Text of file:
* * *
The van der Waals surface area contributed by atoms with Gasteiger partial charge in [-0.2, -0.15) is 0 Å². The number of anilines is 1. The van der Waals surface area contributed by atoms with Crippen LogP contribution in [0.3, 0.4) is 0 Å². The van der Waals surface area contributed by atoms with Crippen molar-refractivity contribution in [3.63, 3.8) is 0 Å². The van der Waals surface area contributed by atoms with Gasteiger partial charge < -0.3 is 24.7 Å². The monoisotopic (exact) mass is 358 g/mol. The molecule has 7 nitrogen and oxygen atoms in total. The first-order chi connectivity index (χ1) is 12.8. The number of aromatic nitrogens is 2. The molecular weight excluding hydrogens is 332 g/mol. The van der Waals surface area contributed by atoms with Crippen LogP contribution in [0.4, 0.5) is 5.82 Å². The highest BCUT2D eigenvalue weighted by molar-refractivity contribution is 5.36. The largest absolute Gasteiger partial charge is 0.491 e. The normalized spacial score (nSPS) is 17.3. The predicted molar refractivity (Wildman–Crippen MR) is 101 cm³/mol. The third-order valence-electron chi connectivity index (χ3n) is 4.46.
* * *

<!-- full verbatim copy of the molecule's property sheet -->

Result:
The van der Waals surface area contributed by atoms with Gasteiger partial charge in [-0.2, -0.15) is 0 Å². The number of anilines is 1. The van der Waals surface area contributed by atoms with Crippen LogP contribution in [0.3, 0.4) is 0 Å². The van der Waals surface area contributed by atoms with Crippen molar-refractivity contribution in [3.63, 3.8) is 0 Å². The van der Waals surface area contributed by atoms with Gasteiger partial charge < -0.3 is 24.7 Å². The monoisotopic (exact) mass is 358 g/mol. The molecule has 7 nitrogen and oxygen atoms in total. The first-order chi connectivity index (χ1) is 12.8. The number of aromatic nitrogens is 2. The molecular weight excluding hydrogens is 332 g/mol. The van der Waals surface area contributed by atoms with Crippen LogP contribution in [0.4, 0.5) is 5.82 Å². The highest BCUT2D eigenvalue weighted by molar-refractivity contribution is 5.36. The largest absolute Gasteiger partial charge is 0.491 e. The normalized spacial score (nSPS) is 17.3. The predicted molar refractivity (Wildman–Crippen MR) is 101 cm³/mol. The third-order valence-electron chi connectivity index (χ3n) is 4.46.